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[per-swey-siv, -ziv] /pərˈsweɪ sɪv, -zɪv/
able, fitted, or intended to persuade:
a very persuasive argument.
something that persuades; inducement.
Origin of persuasive
First recorded in 1580-90, persuasive is from the Medieval Latin word persuāsīvus. See persuasible, -ive
Related forms
persuasively, adverb
persuasiveness, noun
nonpersuasive, adjective
nonpersuasively, adverb
nonpersuasiveness, noun
prepersuasive, adjective
unpersuasive, adjective
unpersuasively, adverb
unpersuasiveness, noun
1. convincing, compelling, forceful. Unabridged
Based on the Random House Dictionary, © Random House, Inc. 2017.
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Examples from the Web for persuasiveness
Contemporary Examples
Historical Examples
  • He had a power and sharp-cut faculty of statement and persuasiveness beyond any man's else.

    Complete Prose Works Walt Whitman
  • He spoke with so much grace and persuasiveness that I was fascinated no less than the abbe.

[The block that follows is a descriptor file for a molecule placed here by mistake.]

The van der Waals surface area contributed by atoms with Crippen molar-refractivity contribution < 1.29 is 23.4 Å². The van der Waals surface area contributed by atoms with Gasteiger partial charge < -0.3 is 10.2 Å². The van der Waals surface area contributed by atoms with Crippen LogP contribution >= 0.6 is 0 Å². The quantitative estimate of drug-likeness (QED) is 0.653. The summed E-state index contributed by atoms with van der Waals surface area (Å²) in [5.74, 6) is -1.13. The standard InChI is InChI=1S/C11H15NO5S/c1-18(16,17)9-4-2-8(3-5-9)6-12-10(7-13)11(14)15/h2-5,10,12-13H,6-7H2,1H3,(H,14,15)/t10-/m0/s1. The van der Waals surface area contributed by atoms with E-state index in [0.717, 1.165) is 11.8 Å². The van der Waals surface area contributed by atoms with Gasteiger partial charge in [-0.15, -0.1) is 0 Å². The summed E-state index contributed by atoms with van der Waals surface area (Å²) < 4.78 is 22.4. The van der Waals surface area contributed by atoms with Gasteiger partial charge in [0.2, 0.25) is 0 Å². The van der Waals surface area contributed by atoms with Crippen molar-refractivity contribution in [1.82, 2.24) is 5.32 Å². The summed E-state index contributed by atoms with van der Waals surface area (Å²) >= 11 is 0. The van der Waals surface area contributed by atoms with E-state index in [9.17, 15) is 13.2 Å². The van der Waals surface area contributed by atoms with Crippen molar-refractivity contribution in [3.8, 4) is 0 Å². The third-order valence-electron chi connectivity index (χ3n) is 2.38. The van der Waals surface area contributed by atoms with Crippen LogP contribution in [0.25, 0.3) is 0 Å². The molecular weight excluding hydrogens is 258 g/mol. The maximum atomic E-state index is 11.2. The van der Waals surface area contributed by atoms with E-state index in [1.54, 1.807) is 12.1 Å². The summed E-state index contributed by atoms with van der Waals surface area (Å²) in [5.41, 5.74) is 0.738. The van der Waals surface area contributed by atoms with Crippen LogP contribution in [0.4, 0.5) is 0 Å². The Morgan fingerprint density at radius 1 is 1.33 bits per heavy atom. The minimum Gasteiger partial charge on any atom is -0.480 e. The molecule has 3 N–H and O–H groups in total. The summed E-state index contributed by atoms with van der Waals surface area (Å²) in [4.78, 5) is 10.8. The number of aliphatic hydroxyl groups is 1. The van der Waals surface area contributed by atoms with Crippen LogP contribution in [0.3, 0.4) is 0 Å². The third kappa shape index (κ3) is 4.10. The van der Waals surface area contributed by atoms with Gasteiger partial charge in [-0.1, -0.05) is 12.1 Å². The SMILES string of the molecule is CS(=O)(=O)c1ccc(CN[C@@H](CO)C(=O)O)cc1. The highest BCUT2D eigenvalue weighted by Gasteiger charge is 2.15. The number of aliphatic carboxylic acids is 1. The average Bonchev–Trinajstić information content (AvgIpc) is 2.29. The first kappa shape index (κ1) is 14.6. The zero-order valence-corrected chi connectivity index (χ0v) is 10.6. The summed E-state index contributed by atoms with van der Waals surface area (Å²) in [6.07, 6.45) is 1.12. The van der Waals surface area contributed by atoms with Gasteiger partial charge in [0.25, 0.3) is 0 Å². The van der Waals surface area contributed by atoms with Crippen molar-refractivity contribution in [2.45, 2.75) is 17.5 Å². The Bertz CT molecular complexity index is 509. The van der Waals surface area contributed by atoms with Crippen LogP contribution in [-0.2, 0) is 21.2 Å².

Mauprat George Sand
  • But his persuasiveness for many minds remained in its highest degree.

    The Real Gladstone J. Ewing Ritchie
  • The persuasiveness that could sway a mob ended by sweeping M. Binet off his feet.

    Scaramouche Rafael Sabatini
  • He was trying for his first convert and his soul went into his persuasiveness.

    When 'Bear Cat' Went Dry Charles Neville Buck
  • And there was some pressure, too, besides the persuasiveness.

    Under Western Eyes Joseph Conrad
  • How much dignity and persuasiveness it has still, he thought to himself, this commonplace country life of ours, on its best sides!

    Robert Elsmere Mrs. Humphry Ward
  • He injected a little more of the oil of persuasiveness into his voice.

    Rim o' the World B. M. Bower
  • The tradesman soul yielded to the persuasiveness of cash in advance.

British Dictionary definitions for persuasiveness


having the power or ability to persuade; tending to persuade: a persuasive salesman
Derived Forms
persuasively, adverb
persuasiveness, noun
Collins English Dictionary - Complete & Unabridged 2012 Digital Edition
© William Collins Sons & Co. Ltd. 1979, 1986 © HarperCollins
Publishers 1998, 2000, 2003, 2005, 2006, 2007, 2009, 2012
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Word Origin and History for persuasiveness



1580s, from Middle French persuasif, from Medieval Latin persuasivus, from Latin persuas-, past participle stem of persuadere "persuade, convince" (see persuasion). Related: Persuasively; persuasiveness. Replaced earlier persuasible in this sense (see persuadable).

Online Etymology Dictionary, © 2010 Douglas Harper
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